Yellow Barn is a demonstration farm, which means DiDomenico regularly opens his grounds to the public, and to local government officials to showcase the many benefits of his regenerative work. “We can build fertility on the land,” he said, “sequester carbon and create resilient ecological systems with lower inputs that benefit the farm in general over time,”
Inputs and Subsidies
Conventional agriculture costs a lot of money. Farmers typically pay dearly for inputs like fertilizer and pesticides and the fuel needed to spread them in the field. Since the 1930’s, the federal government has subsidized those costs heavily.
But Farm Bill subsidies are deliberately conservative. They aren’t equipped to encourage risk and experimentation. “They’re designed for commodity mid- to large-scale agriculture,” according to Clark Harshbarger, a regenerative agriculture expert with the NGO Mad Agriculture in Boulder, Colorado. “They purposely try to take the risk out of those practices because it's taxpayer money already spent,” Harshbarger said. “And sometimes [the USDA] vetting process hasn't necessarily caught up with progressive regenerative farming systems.”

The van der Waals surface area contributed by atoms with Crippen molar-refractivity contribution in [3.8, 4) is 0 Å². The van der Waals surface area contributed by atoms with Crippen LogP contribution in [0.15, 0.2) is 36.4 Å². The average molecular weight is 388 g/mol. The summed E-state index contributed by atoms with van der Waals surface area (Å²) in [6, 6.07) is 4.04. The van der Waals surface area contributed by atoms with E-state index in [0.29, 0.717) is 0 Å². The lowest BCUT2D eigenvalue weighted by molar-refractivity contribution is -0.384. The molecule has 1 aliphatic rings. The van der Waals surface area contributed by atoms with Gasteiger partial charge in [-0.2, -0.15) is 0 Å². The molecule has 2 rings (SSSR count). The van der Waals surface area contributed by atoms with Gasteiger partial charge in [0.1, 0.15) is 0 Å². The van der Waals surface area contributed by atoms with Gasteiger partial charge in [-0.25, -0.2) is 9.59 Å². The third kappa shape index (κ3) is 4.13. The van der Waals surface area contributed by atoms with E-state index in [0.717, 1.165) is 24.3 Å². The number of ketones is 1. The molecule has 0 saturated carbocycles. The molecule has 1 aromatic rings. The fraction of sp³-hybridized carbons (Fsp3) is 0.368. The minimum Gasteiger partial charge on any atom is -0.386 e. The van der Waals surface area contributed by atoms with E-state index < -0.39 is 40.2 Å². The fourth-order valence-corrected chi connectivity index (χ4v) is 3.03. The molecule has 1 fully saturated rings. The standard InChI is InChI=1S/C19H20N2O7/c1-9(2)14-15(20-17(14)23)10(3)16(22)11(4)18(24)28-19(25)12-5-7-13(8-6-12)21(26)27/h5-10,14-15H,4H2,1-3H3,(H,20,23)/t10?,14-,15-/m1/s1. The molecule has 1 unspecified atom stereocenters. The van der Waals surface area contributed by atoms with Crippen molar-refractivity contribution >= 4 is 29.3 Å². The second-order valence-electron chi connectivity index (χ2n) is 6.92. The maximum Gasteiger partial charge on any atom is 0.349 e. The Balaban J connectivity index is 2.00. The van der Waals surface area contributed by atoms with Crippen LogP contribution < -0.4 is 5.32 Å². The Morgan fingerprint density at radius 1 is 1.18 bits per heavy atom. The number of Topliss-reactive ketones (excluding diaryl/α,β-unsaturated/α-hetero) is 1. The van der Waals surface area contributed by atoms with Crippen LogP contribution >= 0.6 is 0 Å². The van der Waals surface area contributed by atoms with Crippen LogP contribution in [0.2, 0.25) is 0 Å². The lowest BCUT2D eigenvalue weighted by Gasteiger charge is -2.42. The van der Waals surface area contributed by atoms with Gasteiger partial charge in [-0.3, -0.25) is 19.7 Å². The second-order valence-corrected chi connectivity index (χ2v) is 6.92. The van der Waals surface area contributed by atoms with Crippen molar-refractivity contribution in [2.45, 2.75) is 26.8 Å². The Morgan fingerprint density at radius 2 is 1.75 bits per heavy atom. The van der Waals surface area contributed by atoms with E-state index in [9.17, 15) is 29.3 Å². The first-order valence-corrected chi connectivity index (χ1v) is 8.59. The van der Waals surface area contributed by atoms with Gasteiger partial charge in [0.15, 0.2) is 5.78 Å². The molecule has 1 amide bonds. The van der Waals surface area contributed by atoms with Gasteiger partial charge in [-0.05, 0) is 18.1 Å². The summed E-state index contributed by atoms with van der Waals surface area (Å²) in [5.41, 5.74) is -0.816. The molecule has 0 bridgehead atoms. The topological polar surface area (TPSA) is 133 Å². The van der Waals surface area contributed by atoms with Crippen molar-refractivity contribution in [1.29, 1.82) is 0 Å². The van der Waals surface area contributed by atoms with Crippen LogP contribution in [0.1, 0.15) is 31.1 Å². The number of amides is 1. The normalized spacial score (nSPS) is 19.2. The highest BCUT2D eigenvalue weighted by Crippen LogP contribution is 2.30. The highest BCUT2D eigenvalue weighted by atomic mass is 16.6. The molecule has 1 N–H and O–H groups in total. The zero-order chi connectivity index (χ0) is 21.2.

As a small-scale regenerative farmer, DiDomenico falls through the cracks when it comes to federal subsidies. The farming technique at Yellow Barn is experimental and holistic. Harshbarger is familiar with DiDomenicos’ work. “It's very creative and it's complex,” he explained, but “the Farm Bill is designed to be very specific… very 1 to 1.”
DiDomenico might not use chemical fertilizer and other conventional
inputs, but that doesn’t mean he doesn’t have high costs. His costs just look a little different: things like spreading compost in his fields to restore nutrients; those thousands of fruit trees he planted to establish his silvopasture.